* 30/7/90 - The three Flow time rules. 30-Seconds - The audience decides in the first 30-seconds whether they want to fully check-in or not. 7-Minute Rule. 90-Minutes - Take a full break every 90-minutes. 

* List of Questions - 

* 7 Authenticity Rules 
 * Gravity Rule - Know your self 
 * Iceberg Rule - Know your content 
 * YourSpace Rule - Know your audience 
 * Surgeon Rule - Know your tools 
 * 7-Iron Rule - Know your flow 
 * Mask Rule - Know your enemies 
 * Mavericks Rule - Know your difference-makers 

* Misc. Resources Mentioned


Friday, August 30, 2019

Questions to Ask Before Your Next Presentation

Paraphrasing Albert Einstein, you have to ask the right questions if you're going to find the right answers. This is true for effective presentation planning. Following is a list of must-ask questions that will help guide your work as you develop your next presentation.

- What is the core purpose of my program?
- Why should the audience care about my content?
- What are the top 3-4 pieces of information I hope my audience will remember one week after my presentation?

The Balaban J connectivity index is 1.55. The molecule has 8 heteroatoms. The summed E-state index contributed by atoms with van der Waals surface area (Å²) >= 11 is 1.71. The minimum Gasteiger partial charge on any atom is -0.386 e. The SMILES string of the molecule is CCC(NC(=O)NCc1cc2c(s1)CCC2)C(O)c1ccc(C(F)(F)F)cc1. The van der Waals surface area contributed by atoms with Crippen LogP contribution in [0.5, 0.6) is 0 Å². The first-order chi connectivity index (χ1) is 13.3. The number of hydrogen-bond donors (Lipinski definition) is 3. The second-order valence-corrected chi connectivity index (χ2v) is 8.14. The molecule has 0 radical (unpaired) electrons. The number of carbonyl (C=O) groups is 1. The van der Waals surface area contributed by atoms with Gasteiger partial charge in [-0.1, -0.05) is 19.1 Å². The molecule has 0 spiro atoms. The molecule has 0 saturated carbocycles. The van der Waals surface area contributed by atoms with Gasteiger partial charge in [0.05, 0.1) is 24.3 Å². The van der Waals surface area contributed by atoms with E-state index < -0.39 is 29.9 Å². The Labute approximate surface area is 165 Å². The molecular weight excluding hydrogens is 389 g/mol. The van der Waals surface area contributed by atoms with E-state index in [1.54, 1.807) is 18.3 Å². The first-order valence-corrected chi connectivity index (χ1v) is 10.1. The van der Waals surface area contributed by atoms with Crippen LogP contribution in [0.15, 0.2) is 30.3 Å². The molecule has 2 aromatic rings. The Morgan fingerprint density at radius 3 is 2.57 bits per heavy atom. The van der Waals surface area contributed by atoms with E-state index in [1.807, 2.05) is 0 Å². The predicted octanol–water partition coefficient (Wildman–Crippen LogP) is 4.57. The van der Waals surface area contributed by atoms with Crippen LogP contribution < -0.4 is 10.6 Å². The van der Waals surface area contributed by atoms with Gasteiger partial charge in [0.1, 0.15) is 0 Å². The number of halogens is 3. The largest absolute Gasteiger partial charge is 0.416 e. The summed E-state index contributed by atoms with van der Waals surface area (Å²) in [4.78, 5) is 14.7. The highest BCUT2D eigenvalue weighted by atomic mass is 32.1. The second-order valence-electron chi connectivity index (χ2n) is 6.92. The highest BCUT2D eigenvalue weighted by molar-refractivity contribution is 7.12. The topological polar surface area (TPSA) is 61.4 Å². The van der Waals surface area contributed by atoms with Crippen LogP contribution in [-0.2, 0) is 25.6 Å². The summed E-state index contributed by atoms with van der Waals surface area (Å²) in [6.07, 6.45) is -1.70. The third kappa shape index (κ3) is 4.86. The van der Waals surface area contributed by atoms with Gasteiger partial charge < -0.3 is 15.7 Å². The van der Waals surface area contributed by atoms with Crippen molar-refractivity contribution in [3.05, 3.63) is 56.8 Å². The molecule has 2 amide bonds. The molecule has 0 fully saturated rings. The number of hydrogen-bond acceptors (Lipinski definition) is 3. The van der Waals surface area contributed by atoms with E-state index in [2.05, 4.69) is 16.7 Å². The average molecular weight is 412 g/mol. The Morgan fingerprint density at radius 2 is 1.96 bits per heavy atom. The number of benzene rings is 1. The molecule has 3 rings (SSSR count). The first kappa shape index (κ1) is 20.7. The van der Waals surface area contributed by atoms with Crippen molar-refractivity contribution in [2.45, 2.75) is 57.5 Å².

- What makes me a credible expert in this area?
- What are stories I can use to get the human element into my presentation?
- How will I purposefully get the audience interacting with me, as well as each other?
- What do I think are going to be the common questions audience members will ask?
- What is the current knowledge level of the audience regarding my topic?
- What are the barriers to the audience engaging?
- Am I primarily informing, educating or motivating?
- What will the first 30-seconds sound like?
- How am I helping the audience follow my presentation?
- What is the closing call to action?
- What do I expect the audience to do with my information?
- How am I helping the audience retain the information; i.e. encouraging note taking.
- What props, AV elements, handouts, etc. are necessary?
- What content needs to be taken away because it doesn't strongly support the core purpose or is information overload?
- Where can the audience access my content and contact information after my presentation is over?

Thursday, October 11, 2012

How to Build a Keynote

Follow the tips below the next time you are preparing to deliver a keynote.

1. Make only three main points. If you can, give each point equal time. Additionally, make all of them tie back to the one Big Idea of the keynote - an opening belief/concept/philosophy/etc.

2. Begin with a moment of engagement. 3-5 minutes. Physical, social, emotional, etc. Get them purposely engaged in the presentation at the very start.